“At this point, we all realised our education system needed to change; the curriculum needed to change. We invited lecturers to come and spend time with us and see what it’s like, which started changing the curricula. We recently had a Fulbright scholar here from the US looking at how we are doing things. This is amazing because, between academics and industry and the banks, we are starting to organise ourselves towards building a better industry and putting IT in South Africa on the map again. We have ‘come and sees’, where international companies come and see what we’re doing here. International banks are coming here to see how to do these agile things and work at scale. That’s incredible.”
Finance leaders take note
“Agile is not only an IT thing – it’s now a whole business management philosophy. We realised quickly that you cannot be agile without your HR and supporting functions, as well as finance, becoming agile too. Finance has their own flavour of this – Beyond Budgeting. So, how do we change finance to become better? By having continuous budget cycles rather than yearly. Also, where finance partners support their IT partners, as the functions change to become more agile, so they need to adapt to these things.”
“It also simplifies finance because you’re not doing bottom-up budgets for the following year. Because, when you hit next year, the market has moved. So, how do continuously keep these processes up to date? For example, some of the cultural aspects of this agile way of thinking include how you allow for failure, because in this new culture you’re going to experiment and make some mistakes, and you don’t know what will pay off and what not, and if you’re in an organisation where failure is victimised, nobody will ever be innovative. To drive innovation, you need to allow failure. In this type of brave new world, you need to do that.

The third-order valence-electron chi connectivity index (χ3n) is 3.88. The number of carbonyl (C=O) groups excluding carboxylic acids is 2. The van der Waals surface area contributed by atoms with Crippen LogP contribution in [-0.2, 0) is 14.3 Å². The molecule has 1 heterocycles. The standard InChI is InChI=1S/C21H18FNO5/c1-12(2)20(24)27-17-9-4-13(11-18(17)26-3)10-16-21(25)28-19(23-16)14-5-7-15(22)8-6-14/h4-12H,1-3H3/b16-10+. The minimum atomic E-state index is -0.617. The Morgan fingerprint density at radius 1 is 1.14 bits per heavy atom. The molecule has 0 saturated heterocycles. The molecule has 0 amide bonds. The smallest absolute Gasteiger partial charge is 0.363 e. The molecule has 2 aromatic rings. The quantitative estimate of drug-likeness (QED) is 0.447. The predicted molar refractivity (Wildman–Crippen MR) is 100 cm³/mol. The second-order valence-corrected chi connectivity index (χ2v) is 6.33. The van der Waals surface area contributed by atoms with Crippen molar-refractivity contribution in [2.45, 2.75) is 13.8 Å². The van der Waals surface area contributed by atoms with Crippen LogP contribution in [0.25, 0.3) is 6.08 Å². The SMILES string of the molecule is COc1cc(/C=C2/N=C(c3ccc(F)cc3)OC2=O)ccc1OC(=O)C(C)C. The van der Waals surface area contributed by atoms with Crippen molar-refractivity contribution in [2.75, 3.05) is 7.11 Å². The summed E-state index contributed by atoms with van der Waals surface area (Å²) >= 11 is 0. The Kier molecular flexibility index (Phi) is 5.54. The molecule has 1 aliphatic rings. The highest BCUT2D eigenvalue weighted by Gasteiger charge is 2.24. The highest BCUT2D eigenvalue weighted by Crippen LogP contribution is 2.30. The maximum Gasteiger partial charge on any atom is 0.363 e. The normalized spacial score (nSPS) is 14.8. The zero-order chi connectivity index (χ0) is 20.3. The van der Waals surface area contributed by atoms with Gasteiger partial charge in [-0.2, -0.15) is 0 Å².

“The changes we’ve made enable products to get to customers quicker and cheaper because internally, for example, our unit costs have been reduced by 300 percent. With our cost base lower, things are cheaper for customers. Also, the velocity of getting things to customers has improved.”
“I think what we’re going to see in the larger finance industry in South Africa is that almost every bank I know of is on an agile adoption journey. This will affect how we budget, prioritise, and improve investments within the IT community. As a CFO, there processes needed to adapt for these new ways of working. To prepare, CFOs must look at some of the management frameworks for these, for example, Beyond Budgeting and agile.